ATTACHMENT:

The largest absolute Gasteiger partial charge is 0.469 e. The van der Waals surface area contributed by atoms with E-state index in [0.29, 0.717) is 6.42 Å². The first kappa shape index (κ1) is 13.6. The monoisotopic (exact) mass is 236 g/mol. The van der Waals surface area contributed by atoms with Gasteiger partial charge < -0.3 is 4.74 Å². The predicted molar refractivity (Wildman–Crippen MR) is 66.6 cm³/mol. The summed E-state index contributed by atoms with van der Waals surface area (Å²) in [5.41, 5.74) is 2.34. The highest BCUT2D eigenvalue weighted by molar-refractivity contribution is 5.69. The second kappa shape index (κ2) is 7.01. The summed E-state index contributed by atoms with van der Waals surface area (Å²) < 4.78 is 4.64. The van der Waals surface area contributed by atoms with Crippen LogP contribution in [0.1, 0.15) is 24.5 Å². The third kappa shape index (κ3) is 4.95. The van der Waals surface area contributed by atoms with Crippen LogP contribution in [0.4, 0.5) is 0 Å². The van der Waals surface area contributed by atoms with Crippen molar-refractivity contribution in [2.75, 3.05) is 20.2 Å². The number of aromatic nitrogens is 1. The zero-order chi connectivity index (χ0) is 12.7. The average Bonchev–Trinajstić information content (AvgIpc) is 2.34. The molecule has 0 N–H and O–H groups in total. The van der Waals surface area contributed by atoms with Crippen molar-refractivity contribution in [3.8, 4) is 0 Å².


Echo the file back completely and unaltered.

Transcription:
The largest absolute Gasteiger partial charge is 0.469 e. The van der Waals surface area contributed by atoms with E-state index in [0.29, 0.717) is 6.42 Å². The first kappa shape index (κ1) is 13.6. The monoisotopic (exact) mass is 236 g/mol. The van der Waals surface area contributed by atoms with Gasteiger partial charge < -0.3 is 4.74 Å². The predicted molar refractivity (Wildman–Crippen MR) is 66.6 cm³/mol. The summed E-state index contributed by atoms with van der Waals surface area (Å²) in [5.41, 5.74) is 2.34. The highest BCUT2D eigenvalue weighted by molar-refractivity contribution is 5.69. The second kappa shape index (κ2) is 7.01. The summed E-state index contributed by atoms with van der Waals surface area (Å²) < 4.78 is 4.64. The van der Waals surface area contributed by atoms with Crippen LogP contribution in [0.1, 0.15) is 24.5 Å². The third kappa shape index (κ3) is 4.95. The van der Waals surface area contributed by atoms with Crippen LogP contribution in [0.4, 0.5) is 0 Å². The van der Waals surface area contributed by atoms with Crippen molar-refractivity contribution in [2.75, 3.05) is 20.2 Å². The number of aromatic nitrogens is 1. The zero-order chi connectivity index (χ0) is 12.7. The average Bonchev–Trinajstić information content (AvgIpc) is 2.34. The molecule has 0 N–H and O–H groups in total. The van der Waals surface area contributed by atoms with Crippen molar-refractivity contribution in [3.8, 4) is 0 Å².